The dreaded ten pin. How often has this happened to you? You thought you had a strike, only to end up starring at one remaining pin. The dreaded ten pin..
You go through you steps, your back swing feels good, you follow through, and the ball feels good as it leaves you hand.
You watch it travel down the lane, you hit your mark, and watch as the ball rolls over it. Everything looks good, the ball is following the line you want. it starts to break and hook to the pocket.
The ball entry looks good, hitting the 1-3(1-2 for lefties) pocket where it should, nice looking angle. The pins start to fly and your thinking “Strike”. Then it happens, 9 pins clear the deck and one remains, the ten pin(seven pin for LHB).
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The Dreaded Ten Pin-You Got Robbed
Now you wonder to yourself, why did than happen? That was a good ball I just threw! Have you heard others comment,”you got robbed”?. Well, did you get robbed, or was something wrong with the ball that you thought was so good?
I though it might be worthwhile to find out what really happens to cause leaving the ten pin in bowling. Let’s face it, if it was a truly good shot, then it would have been a strike.
Here is a video I ran across on You Tube from insiderbowlingtips.com
Ok, so after watching that, then what do we do to change the path of the ball to correct for the flat ten pin or the wrapped ten pin?
The Flat Ten Pin
First lets deal with the flat ten pin. This is the shot where the 6 pin is lying in the gutter. The ball is rolling out or has lost energy. So, what adjustment is now necessary to correct the problem? Well, consider what has happened to cause the 6 pin to go to the gutter in the first place.
Stop the video above and examine it. As the ball enters the pocket, it drives the 3 pin almost straight back and deflects the 6 pin to the gutter. For left handed bowlers- (LHB)- the 2-4 combo, where the 4 pin lays in the gutter.
So, to correct that, the ball has to hit slightly higher in the pocket to carry the shot. This will result in the 3 pin gaining a better angle towards the 6 pin and forcing it into the 10 pin and not into the gutter. Likewise, for LHB the 4 pin carries the 7 pin better.
The first and easiest adjustment is to move back slightly with your starting point, to allow the ball more time to move a bit higher in the pocket.Or slow the ball speed slightly would also allow it to come into the pocket just a little higher.
Increasing the lift you place on the ball, could also help to make the adjustment. and of course a change to a ball that hooks a bit harder could also give you the desired result.
Another adjustment is to move your feet one board right and throw the same mark. Or try to change the mark you use to line you shot up, and throw slightly the right of your mark.
This allows the ball to use the drier boards on the outside of the lane to create more friction to get the ball to hook sooner.
The Wrapped Ten Pin
Now, lets look at the wrapped ten pin. This is also the same type of situation, where the 3 pin drives back and hits the 6 pin too lightly and drives the 6 pin to the side and around the ten pin, instead of back toward the ten pin. LHB- 4 pin wraps the 7.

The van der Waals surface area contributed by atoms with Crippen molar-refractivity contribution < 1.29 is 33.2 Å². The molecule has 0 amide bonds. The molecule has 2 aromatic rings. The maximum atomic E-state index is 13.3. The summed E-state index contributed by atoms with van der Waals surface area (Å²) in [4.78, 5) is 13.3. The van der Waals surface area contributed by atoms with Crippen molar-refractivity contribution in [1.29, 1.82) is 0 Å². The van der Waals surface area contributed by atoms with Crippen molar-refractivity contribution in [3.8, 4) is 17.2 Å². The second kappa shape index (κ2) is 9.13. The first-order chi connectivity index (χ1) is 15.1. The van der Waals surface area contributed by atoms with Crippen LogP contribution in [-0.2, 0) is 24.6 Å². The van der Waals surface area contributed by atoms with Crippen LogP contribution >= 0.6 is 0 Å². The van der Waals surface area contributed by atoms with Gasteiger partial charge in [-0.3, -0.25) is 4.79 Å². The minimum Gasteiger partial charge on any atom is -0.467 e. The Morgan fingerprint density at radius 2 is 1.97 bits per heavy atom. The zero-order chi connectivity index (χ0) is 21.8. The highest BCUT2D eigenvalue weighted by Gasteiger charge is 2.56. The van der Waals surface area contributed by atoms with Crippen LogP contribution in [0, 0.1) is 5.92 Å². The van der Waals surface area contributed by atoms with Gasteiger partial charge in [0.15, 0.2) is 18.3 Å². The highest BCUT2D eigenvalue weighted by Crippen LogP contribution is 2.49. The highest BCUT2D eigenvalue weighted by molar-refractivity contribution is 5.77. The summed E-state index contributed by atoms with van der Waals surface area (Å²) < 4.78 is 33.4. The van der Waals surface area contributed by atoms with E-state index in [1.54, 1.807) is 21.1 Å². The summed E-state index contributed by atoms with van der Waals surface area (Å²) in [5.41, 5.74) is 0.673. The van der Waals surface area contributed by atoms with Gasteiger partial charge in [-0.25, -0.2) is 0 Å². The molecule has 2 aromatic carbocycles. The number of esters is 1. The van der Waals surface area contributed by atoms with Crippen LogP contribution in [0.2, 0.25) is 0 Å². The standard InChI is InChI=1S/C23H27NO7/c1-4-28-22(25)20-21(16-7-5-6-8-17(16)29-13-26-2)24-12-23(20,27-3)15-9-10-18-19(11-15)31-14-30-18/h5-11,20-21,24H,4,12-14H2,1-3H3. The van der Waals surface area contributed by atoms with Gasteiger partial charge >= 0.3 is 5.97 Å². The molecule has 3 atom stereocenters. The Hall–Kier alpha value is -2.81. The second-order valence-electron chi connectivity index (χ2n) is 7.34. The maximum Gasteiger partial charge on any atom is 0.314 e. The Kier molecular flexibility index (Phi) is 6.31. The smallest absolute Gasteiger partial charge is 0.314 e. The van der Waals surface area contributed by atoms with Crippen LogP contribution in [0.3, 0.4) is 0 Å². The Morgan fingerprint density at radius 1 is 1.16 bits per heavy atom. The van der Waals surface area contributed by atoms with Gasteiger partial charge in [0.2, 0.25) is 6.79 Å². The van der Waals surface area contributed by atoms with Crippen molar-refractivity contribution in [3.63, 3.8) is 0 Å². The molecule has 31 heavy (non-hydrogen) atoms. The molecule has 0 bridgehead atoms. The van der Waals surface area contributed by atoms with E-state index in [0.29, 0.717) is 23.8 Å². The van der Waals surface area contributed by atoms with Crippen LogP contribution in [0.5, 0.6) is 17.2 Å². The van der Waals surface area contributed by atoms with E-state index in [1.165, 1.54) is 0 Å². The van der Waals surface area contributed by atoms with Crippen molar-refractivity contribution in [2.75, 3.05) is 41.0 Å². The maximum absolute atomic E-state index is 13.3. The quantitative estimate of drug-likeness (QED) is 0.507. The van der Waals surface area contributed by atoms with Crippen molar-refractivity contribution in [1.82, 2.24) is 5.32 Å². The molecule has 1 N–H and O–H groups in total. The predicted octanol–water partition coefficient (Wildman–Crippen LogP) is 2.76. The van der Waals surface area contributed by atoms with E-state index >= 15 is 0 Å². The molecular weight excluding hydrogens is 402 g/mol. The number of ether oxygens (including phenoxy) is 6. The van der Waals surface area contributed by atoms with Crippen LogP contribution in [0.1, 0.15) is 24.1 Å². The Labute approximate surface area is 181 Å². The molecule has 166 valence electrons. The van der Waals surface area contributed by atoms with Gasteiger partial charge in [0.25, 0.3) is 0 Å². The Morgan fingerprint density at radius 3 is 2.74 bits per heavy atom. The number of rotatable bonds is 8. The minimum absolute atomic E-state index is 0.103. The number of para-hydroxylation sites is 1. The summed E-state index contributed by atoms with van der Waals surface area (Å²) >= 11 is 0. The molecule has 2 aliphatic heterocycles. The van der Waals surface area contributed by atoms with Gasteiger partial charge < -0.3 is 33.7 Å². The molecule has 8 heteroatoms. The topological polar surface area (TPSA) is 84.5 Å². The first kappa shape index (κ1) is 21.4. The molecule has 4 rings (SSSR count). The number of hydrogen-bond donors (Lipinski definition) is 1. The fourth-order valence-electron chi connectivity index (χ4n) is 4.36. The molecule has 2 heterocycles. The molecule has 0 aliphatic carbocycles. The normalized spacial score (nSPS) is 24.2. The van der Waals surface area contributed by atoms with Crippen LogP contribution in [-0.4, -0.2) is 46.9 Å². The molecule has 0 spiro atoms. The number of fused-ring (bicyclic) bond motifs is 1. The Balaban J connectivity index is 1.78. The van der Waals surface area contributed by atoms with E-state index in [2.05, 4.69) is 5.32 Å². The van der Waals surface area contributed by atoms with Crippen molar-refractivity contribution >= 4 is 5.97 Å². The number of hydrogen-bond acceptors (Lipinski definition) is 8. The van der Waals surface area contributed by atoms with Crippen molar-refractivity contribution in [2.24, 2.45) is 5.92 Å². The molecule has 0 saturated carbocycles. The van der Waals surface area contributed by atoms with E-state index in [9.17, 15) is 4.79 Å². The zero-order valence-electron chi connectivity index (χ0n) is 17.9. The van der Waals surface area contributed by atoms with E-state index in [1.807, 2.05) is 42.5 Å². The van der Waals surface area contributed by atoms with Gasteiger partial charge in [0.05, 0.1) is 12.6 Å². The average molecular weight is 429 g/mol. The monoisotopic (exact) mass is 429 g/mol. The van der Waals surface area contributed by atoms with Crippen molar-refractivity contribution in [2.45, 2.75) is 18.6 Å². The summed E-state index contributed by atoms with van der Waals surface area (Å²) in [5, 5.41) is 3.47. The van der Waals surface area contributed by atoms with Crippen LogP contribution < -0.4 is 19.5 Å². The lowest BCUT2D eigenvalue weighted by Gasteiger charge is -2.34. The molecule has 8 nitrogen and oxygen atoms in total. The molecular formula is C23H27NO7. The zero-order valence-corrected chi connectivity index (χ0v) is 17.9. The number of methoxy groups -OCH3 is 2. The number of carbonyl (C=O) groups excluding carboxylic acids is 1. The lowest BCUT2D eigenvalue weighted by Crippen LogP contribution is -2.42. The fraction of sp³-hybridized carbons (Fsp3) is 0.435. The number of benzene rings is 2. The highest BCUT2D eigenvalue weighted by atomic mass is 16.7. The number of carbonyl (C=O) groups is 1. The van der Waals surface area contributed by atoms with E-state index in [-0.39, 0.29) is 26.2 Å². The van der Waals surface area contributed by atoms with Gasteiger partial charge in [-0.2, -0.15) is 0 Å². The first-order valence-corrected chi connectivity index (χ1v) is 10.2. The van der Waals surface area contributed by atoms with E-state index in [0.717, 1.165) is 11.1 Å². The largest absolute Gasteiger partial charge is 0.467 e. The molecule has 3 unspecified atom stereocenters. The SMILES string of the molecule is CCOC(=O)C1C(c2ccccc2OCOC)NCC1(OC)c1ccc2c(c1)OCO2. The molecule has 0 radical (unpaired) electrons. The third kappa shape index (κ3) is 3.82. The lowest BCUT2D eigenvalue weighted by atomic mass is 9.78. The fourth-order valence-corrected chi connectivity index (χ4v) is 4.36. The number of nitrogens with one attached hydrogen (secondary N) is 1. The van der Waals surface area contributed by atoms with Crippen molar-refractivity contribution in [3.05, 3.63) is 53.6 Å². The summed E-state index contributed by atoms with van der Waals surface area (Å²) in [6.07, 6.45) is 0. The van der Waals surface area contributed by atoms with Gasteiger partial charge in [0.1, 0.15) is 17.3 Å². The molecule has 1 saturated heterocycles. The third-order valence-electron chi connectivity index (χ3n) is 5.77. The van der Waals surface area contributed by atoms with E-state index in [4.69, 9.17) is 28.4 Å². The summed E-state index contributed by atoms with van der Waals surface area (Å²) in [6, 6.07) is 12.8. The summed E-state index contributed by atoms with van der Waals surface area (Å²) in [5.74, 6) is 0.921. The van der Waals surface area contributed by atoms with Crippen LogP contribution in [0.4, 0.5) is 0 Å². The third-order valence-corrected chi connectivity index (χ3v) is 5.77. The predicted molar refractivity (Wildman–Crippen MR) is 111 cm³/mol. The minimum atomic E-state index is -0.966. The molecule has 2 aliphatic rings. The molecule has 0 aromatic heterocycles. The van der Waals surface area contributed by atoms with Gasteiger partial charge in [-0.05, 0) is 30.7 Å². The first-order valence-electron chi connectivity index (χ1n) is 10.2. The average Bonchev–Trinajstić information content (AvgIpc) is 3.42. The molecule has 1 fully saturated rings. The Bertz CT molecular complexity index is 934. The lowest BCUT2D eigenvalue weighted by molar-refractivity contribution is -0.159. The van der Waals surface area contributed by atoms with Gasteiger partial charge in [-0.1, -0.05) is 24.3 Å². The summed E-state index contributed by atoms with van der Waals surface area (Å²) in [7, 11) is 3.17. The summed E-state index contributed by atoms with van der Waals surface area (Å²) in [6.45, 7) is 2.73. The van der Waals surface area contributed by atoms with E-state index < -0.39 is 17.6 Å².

Here again the adjustment is the same, where as you may move back slightly, slow the speed down or change balls, or move your feet or mark to the side slightly.
But do note, if the ball goes too high after your adjustment, and you did in fact hit your mark, then you need to get the ball further down the lane by maybe looking past your mark slightly, and in effect putting a slight amount of loft on the ball.
The Key is The Six Pin-(4 pin for LHB)
The key is to watch the 6 pin on your strike. It is possible that you could also throw a straighter ball that has very little turn, or thrown straight, hits the 1-3 pocket, drives the 3 pin slightly in front of the 6 pin, and drives the 6 pin straight back into the pit, and it also leaves the 10 pin.
LHB – hits the 1-2 pocket, drive the 2 pin in front of the 4 pin and drive the 4 into the pit, and leaves the 7 pin.
It is also possible to have a hit that is too high on the head pin, that would leave the 10 pin and possibly the 7 pin also for the 7-10 split. That is a high hit. The adjustment for a high hit, is the opposite of a light hit.
You would move up with your feet, or left for a sideways adjustment. Also, using a ball with a shine that travels farther down the lane by skidding more and delaying the hook on the ball.
Too Much Angle
A common problem exists for people who have a great deal of hook or turn on the ball.The ball enters the pocket at too steep an angle. Unfortunately, the result is similar to a high hit.
The path of the ball is too wide with a lot of revs. This will cause the ball to arrive into the 1-3 pocket too steeply, and drive the 6 pin straight into the pit. LHB – 1-2 – and 4 pin into the pit.
A ball change to a weaker ball will help prevent this. Also, an increase in the forward roll on the ball and reduction the rotation will help. This will force the ball to travel farther down the lane before it hits the pocket.
Try using an adjustable wrist support.
This will make it possible to change the amount of lift you are imparting on the ball. Here is more information on what the adjustable wrist support is. You can find them and other bowling products here with free shipping.
One thing is certain, you must first recognize the reason you are leaving 10 pins. Then, you can make the adjustment.
More strikes will result, and your score will increase. By reducing the number of 10 pins in your game, you will also increase the enjoyment you get from the game. After all, who wants to keep trying to make 10 pin spares, shot after shot.I know I don’t!
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